It may be measured in baby steps, but at last the Department of Health (DH) is acknowledging the importance of cold homes, and living in fuel poverty, to the health debate.
Age UK’s lobbying and campaigning on fuel poverty issues is strongly grounded on the health implications – the ill-health arising from not keeping adequately warm, measured both in terms of human suffering and costs to the NHS – so this engagement by the DH is a significant advance. Two short reports from Age UK have looked at recent public health initiatives to assess their impact.
One is concerned with the Warm Homes Healthy People programme. This was announced as a ‘one-off’ in 2011, then repeated in 2012.
It was a £20m prize pot to which local authorities were invited to bid, provided their proposals were to address ‘winter pressures’, and provided they were doing so in partnership with the local voluntary and community groups.
It stimulated a remarkable range of varied activities, from clearing snow and going shopping in adverse weather, to providing hot meals and issuing ‘winter survival packs’, to checking electric blankets and checking benefit entitlements.
It drove a wave of local, community activity, and local Age UK partners were substantially involved. This report looks at their experience of the project, and it is overwhelmingly supportive.
The other reportexplores the first wave of Health and Wellbeing Strategy reports, published as the new architecture of public health was preparing to go live in April this year.
The Government’s Public Health Outcomes Framework offers the local Health and Wellbeing Boards a range of issues to work on, of which fuel poverty is one, but (in the spirit of the Coalition Government) nothing is prescriptive: local Boards can make their own choices depending on their assessment of local priorities.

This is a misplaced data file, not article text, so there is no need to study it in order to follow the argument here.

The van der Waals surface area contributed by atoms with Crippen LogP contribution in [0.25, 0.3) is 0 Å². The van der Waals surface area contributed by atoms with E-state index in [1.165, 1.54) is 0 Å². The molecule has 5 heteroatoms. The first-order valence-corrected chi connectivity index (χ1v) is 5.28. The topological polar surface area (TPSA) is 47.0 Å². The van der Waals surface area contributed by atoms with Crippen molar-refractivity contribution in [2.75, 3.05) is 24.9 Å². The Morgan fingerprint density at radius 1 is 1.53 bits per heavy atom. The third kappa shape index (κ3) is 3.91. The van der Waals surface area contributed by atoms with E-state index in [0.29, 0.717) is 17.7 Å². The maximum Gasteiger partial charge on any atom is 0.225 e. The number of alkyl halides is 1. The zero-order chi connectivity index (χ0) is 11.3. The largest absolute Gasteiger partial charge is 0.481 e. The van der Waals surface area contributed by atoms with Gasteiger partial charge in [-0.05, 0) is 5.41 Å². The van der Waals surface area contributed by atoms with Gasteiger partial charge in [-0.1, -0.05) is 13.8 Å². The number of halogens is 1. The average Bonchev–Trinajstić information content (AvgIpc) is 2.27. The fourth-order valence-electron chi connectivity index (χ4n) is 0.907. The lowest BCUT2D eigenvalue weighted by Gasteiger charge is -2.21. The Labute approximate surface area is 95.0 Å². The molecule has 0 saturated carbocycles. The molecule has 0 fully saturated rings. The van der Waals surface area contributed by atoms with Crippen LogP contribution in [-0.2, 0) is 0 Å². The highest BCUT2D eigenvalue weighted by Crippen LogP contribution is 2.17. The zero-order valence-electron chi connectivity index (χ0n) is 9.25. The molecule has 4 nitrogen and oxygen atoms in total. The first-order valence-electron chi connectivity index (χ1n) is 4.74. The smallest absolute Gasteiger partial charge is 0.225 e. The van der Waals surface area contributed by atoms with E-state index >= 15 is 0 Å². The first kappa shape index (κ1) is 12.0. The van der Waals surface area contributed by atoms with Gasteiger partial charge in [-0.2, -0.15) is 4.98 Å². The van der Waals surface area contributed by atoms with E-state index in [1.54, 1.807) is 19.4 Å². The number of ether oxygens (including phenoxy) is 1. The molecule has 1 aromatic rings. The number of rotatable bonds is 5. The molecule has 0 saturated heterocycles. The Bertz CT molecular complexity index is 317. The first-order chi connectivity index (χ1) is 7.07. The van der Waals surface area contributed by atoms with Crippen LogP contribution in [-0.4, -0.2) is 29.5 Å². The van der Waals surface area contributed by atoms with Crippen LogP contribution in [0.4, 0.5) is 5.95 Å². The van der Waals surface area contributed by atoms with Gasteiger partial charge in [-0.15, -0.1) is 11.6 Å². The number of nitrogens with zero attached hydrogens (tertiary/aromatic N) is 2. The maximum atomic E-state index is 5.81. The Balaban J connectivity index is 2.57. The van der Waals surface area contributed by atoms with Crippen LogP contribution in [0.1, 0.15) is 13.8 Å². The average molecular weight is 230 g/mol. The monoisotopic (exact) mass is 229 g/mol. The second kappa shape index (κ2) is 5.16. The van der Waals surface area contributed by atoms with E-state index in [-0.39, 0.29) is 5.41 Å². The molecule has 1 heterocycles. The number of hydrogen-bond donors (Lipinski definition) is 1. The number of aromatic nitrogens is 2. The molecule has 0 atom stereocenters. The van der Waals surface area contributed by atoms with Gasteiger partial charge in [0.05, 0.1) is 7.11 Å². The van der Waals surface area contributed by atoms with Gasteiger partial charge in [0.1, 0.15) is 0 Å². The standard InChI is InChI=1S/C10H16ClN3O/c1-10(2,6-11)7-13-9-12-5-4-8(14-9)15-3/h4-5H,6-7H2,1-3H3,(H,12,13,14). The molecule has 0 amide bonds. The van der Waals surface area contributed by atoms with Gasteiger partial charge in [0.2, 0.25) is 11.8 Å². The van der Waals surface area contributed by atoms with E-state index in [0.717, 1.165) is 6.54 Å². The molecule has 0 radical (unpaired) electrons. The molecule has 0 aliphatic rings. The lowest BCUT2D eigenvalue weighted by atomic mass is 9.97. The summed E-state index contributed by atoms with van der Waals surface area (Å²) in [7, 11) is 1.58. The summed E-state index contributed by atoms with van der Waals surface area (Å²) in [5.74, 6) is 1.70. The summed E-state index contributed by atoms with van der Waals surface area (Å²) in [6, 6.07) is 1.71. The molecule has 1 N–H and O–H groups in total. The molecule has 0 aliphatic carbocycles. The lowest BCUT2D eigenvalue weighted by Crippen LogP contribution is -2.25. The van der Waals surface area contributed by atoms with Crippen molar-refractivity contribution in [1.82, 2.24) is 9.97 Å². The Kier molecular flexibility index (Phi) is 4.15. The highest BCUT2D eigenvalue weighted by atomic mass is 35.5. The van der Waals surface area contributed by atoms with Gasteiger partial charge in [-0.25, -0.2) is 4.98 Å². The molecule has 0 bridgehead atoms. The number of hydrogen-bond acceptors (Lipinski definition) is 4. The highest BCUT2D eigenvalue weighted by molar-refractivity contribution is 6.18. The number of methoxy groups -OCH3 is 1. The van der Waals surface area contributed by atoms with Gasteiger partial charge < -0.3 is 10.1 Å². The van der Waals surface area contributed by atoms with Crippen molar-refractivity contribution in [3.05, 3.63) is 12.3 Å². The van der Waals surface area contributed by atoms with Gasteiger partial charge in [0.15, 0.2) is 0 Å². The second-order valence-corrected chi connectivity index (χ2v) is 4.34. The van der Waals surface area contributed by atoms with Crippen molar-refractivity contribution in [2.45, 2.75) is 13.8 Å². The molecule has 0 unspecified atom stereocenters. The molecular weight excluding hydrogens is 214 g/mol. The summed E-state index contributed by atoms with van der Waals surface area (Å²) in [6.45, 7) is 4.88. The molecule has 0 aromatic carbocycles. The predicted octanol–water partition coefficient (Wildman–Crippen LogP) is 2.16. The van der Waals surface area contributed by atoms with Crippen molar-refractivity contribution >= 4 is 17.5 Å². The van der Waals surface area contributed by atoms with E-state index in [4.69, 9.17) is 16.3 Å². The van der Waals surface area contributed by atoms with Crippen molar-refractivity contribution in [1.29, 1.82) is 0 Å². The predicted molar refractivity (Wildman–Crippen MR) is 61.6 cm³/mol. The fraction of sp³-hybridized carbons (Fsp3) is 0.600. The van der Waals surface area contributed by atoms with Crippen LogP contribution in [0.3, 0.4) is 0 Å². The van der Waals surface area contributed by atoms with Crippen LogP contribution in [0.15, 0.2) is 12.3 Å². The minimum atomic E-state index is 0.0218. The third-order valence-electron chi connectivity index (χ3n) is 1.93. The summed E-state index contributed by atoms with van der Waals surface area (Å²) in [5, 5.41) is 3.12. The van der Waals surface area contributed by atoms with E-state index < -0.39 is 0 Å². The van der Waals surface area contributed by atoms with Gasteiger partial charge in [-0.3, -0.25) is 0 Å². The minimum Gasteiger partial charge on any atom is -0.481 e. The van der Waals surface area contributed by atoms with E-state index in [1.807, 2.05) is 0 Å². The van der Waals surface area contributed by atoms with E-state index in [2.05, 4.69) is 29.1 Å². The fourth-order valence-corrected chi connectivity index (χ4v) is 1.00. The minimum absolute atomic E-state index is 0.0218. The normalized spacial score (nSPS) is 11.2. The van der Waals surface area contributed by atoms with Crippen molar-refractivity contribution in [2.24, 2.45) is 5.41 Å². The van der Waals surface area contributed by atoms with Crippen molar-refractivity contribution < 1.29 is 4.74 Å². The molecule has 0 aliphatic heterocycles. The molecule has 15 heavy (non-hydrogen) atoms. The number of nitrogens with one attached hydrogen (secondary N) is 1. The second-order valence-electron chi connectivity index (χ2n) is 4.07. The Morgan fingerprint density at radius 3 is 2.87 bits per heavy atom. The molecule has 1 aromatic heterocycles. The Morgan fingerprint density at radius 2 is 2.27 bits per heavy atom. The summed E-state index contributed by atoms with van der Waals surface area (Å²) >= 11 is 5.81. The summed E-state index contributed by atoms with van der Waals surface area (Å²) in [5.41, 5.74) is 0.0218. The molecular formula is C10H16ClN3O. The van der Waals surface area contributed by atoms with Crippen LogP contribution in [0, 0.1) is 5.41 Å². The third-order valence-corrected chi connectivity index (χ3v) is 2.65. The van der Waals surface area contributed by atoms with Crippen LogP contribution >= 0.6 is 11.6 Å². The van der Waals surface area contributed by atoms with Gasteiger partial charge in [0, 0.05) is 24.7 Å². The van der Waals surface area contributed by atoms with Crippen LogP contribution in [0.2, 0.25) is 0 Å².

Our approach was to see how many were highlighting fuel poverty and cold homes as a priority subject: sadly, the headcount is rather disappointing. But these Boards are very new and still feeling their way, so there is much to lobby for at a local level going forward.
That is where we hope these reports will be helpful. The health consequences of living in a cold home are, in our view, a very serious matter for public health to attend to.
While fuel poverty has long been seen as an energy issue, the new Health and Wellbeing Boards (which bring together health practitioners and local authorities with their housing, social care and wider public service responsibilities) should be natural leaders of a broader, cross-disciplinary assault on this long-standing but totally preventable problem.
A problem, and a blight, on the lives of over 3m households in England according to the most recent official statistics.